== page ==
Reform of out-of-court settlements and guilty pleas: once again directors and companies are targeted

Following the publication of the new Criminal Code, the legislator also took the amicable and so-called "guilty plea" procedures under review. These procedures are attractive to companies and directors by allowing them to settle criminal cases with no or limited reputational damage. The trend about which we have already previously reports to hit companies and directors more heavily in criminal law, however, will go ahead. The new rules will apply from 2 May 2024.

Reform of amicable settlements

The amicable settlement makes it possible to avoid a (lengthy and public) criminal trial through a deal conclude with the prosecution. In doing so, the person does not acknowledge any guilt and the amicable settlement is not mentioned on the criminal record (only on the very restricted criminal record). In exchange, a fine (usually hefty) must be paid, any assets must be surrendered and victims (including tax and social administration) must be compensated. 

The recent legislative amendment aims to do away with criticism that the amicable settlement is a form of "class justice" would imply: mediated defendants could quietly " the risks associated with a criminal trial.redeem”.

 The legislature is therefore making the following adjustments:

  1. Governance ban: the prosecution can now also demand a board ban of three to 10 years as part of the settlement. Evidently, this so-called security measure has very far-reaching consequences for the day-to-day activities of directors. An amicable settlement on that basis will therefore be unacceptable to many directors. 

    The prosecution would do well to specify that a board ban could only be demanded in certain serious cases. In addition, in our opinion, the public prosecutor should take into account other "security measures" that the director concerned may have already taken (e.g. strict monitoring by a numerical officer or in-service training) that make the board ban no longer strictly necessary. All this will therefore be fodder for negotiations between the lawyer of the director concerned and the prosecution. 

  2. Transparency: ratification of amicable settlements are now pronounced in public session. If this receives press coverage, reputational damage is possible. However, this potential reputational damage is dwarfed by the damage that can be caused during a fully public criminal trial. 

Reform of the guilty plea

Also with the prior admission of guilt ("VES") or guilty plea A criminal trial is avoided by a deal with the prosecution. Unlike the amicable settlement, however, the VES does involve an admission of guilt and a conviction and a penalty pronounced which is mentioned on the criminal record. The full range of penalties is thereby available. So whereas in an out-of-court settlement a fine must always be paid, in a VES a suspension or (partial) postponement of the sentence can be agreed, among other things.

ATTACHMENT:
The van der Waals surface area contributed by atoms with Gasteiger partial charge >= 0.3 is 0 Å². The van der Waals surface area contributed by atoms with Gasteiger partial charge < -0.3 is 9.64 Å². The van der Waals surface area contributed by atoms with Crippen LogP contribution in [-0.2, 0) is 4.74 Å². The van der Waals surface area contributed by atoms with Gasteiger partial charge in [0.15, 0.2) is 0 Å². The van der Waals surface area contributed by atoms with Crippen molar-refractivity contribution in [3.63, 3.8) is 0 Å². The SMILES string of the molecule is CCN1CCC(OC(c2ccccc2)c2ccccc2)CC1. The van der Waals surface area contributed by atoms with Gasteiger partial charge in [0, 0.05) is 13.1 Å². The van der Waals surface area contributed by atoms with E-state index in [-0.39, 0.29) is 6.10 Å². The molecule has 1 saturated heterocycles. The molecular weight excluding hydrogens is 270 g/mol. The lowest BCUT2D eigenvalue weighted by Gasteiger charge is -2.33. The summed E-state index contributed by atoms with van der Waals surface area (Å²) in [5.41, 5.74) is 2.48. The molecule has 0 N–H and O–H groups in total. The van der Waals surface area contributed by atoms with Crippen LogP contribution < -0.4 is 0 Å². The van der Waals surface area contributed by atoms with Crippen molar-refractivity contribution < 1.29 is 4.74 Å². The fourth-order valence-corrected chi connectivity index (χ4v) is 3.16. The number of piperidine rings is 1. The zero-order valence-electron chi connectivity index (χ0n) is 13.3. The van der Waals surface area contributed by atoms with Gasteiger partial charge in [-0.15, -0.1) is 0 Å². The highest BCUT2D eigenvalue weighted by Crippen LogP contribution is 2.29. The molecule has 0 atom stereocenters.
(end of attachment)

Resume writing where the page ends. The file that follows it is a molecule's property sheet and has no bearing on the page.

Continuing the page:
This procedure was rarely used since its introduction in 2016. In particular, the limited focus on victims and the cumbersome procedure made magistrates reluctant. Defendants shied away from admitting guilt at a public hearing, with no guarantee that the VES would then be effectively ratified. 

The legislature meets this as follows:

  1. Greater role for victims: victims are given the same position as in the amicable settlement. Without an agreement with the victims (including tax and social administration) and full compensation for damages, a VES is not possible. From now on, the amount of compensation must be in the agreement with the prosecution. 

    As with the amicable settlement, the VES can still be adopted if the defendant acknowledges his civil liability in writing and proves that the uncontested part of the damage was compensated. In practice, this will have to avoid that the role of the victim would lead to excessive problems and delays. The victim can then start another procedure before the civil court to obtain compensation for the disputed part of the damage. Only tax and social adminsitration have an effective veto right. 

  2. Discretion: the court's review of the VES will now be done behind closed doors. Only if the court subsequently ratifies the VES will this take place in public session. Thus, the rights of defence of the accused, who would still have to appear before the criminal court in the absence of ratification of the VES, must be safeguarded. The strict confidentiality of the VES until possible ratification is crucial for this. 

Short-term risk management

Despite the tightened conditions, we believe these methods of handling criminal cases remain interesting for directors and companies. On the basis of energetic negotiations with the prosecution and/or any victims can still come to a reasonable deal that allows the risks of a criminal trial in the short term are mastered